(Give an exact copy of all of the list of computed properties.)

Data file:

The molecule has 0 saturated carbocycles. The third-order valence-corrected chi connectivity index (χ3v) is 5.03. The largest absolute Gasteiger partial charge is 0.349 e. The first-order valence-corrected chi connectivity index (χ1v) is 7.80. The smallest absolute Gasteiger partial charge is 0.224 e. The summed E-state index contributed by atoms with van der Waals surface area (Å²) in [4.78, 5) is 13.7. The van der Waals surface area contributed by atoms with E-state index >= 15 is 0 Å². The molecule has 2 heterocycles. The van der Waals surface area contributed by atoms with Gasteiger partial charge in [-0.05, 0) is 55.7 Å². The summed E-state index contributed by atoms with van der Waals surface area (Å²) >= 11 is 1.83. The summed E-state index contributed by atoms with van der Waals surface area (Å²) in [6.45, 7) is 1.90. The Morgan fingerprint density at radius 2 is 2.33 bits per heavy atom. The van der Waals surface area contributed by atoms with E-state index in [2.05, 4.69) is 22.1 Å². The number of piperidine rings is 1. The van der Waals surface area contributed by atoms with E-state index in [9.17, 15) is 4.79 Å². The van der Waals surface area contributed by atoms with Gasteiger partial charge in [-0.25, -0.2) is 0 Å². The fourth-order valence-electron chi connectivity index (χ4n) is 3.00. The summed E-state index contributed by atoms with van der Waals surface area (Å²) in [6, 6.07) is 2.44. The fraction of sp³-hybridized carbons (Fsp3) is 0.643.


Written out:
The molecule has 0 saturated carbocycles. The third-order valence-corrected chi connectivity index (χ3v) is 5.03. The largest absolute Gasteiger partial charge is 0.349 e. The first-order valence-corrected chi connectivity index (χ1v) is 7.80. The smallest absolute Gasteiger partial charge is 0.224 e. The summed E-state index contributed by atoms with van der Waals surface area (Å²) in [4.78, 5) is 13.7. The van der Waals surface area contributed by atoms with E-state index >= 15 is 0 Å². The molecule has 2 heterocycles. The van der Waals surface area contributed by atoms with Gasteiger partial charge in [-0.05, 0) is 55.7 Å². The summed E-state index contributed by atoms with van der Waals surface area (Å²) >= 11 is 1.83. The summed E-state index contributed by atoms with van der Waals surface area (Å²) in [6.45, 7) is 1.90. The Morgan fingerprint density at radius 2 is 2.33 bits per heavy atom. The van der Waals surface area contributed by atoms with E-state index in [2.05, 4.69) is 22.1 Å². The number of piperidine rings is 1. The van der Waals surface area contributed by atoms with E-state index in [9.17, 15) is 4.79 Å². The van der Waals surface area contributed by atoms with Gasteiger partial charge in [-0.25, -0.2) is 0 Å². The fourth-order valence-electron chi connectivity index (χ4n) is 3.00. The summed E-state index contributed by atoms with van der Waals surface area (Å²) in [6, 6.07) is 2.44. The fraction of sp³-hybridized carbons (Fsp3) is 0.643.